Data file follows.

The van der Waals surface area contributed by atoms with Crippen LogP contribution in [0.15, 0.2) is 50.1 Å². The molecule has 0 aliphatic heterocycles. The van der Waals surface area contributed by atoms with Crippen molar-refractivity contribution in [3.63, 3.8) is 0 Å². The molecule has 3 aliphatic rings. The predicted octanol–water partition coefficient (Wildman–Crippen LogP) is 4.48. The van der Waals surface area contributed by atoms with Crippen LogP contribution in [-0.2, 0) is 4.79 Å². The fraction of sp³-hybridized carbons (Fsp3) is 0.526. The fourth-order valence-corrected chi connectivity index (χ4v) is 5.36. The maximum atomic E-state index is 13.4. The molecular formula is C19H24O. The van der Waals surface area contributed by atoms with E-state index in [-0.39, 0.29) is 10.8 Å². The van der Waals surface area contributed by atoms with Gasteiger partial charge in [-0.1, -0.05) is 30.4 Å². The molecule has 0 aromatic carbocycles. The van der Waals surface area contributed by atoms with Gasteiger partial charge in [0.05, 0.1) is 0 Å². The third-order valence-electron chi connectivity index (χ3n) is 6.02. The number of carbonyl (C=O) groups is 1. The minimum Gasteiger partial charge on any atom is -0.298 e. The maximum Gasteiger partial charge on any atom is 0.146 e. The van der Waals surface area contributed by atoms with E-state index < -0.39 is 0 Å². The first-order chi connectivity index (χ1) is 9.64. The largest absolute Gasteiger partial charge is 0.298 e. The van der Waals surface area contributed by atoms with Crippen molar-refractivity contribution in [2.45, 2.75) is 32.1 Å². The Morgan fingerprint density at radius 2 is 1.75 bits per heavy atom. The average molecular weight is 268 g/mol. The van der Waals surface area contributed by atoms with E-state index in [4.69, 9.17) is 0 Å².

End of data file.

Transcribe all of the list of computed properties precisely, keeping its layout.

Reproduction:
The van der Waals surface area contributed by atoms with Crippen LogP contribution in [0.15, 0.2) is 50.1 Å². The molecule has 0 aliphatic heterocycles. The van der Waals surface area contributed by atoms with Crippen molar-refractivity contribution in [3.63, 3.8) is 0 Å². The molecule has 3 aliphatic rings. The predicted octanol–water partition coefficient (Wildman–Crippen LogP) is 4.48. The van der Waals surface area contributed by atoms with Crippen LogP contribution in [-0.2, 0) is 4.79 Å². The fraction of sp³-hybridized carbons (Fsp3) is 0.526. The fourth-order valence-corrected chi connectivity index (χ4v) is 5.36. The maximum atomic E-state index is 13.4. The molecular formula is C19H24O. The van der Waals surface area contributed by atoms with E-state index in [-0.39, 0.29) is 10.8 Å². The van der Waals surface area contributed by atoms with Gasteiger partial charge in [-0.1, -0.05) is 30.4 Å². The molecule has 0 aromatic carbocycles. The van der Waals surface area contributed by atoms with Gasteiger partial charge in [0.05, 0.1) is 0 Å². The third-order valence-electron chi connectivity index (χ3n) is 6.02. The number of carbonyl (C=O) groups is 1. The minimum Gasteiger partial charge on any atom is -0.298 e. The maximum Gasteiger partial charge on any atom is 0.146 e. The van der Waals surface area contributed by atoms with E-state index < -0.39 is 0 Å². The first-order chi connectivity index (χ1) is 9.64. The largest absolute Gasteiger partial charge is 0.298 e. The van der Waals surface area contributed by atoms with Crippen molar-refractivity contribution in [2.45, 2.75) is 32.1 Å². The Morgan fingerprint density at radius 2 is 1.75 bits per heavy atom. The average molecular weight is 268 g/mol. The van der Waals surface area contributed by atoms with E-state index in [4.69, 9.17) is 0 Å².